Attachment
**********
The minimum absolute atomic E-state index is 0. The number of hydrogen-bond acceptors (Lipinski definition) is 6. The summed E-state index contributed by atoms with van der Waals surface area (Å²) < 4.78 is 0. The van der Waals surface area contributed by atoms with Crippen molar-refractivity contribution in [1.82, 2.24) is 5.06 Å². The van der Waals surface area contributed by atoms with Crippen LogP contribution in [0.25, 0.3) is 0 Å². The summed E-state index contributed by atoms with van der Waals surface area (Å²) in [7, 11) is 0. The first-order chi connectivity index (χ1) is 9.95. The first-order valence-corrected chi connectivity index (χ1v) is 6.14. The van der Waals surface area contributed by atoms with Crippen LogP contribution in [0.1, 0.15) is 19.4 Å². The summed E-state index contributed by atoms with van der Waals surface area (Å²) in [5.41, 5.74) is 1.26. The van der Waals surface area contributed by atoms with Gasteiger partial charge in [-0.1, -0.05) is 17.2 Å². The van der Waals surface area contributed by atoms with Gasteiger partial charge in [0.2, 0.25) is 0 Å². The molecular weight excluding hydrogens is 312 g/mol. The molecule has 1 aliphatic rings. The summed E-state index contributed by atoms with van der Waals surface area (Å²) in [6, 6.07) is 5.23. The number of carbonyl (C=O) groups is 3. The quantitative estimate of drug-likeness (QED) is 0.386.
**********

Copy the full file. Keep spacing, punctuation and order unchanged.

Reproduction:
The minimum absolute atomic E-state index is 0. The number of hydrogen-bond acceptors (Lipinski definition) is 6. The summed E-state index contributed by atoms with van der Waals surface area (Å²) < 4.78 is 0. The van der Waals surface area contributed by atoms with Crippen molar-refractivity contribution in [1.82, 2.24) is 5.06 Å². The van der Waals surface area contributed by atoms with Crippen LogP contribution in [0.25, 0.3) is 0 Å². The summed E-state index contributed by atoms with van der Waals surface area (Å²) in [7, 11) is 0. The first-order chi connectivity index (χ1) is 9.95. The first-order valence-corrected chi connectivity index (χ1v) is 6.14. The van der Waals surface area contributed by atoms with Crippen LogP contribution in [0.1, 0.15) is 19.4 Å². The summed E-state index contributed by atoms with van der Waals surface area (Å²) in [5.41, 5.74) is 1.26. The van der Waals surface area contributed by atoms with Gasteiger partial charge in [-0.1, -0.05) is 17.2 Å². The van der Waals surface area contributed by atoms with Gasteiger partial charge in [0.2, 0.25) is 0 Å². The molecular weight excluding hydrogens is 312 g/mol. The molecule has 1 aliphatic rings. The summed E-state index contributed by atoms with van der Waals surface area (Å²) in [6, 6.07) is 5.23. The number of carbonyl (C=O) groups is 3. The quantitative estimate of drug-likeness (QED) is 0.386.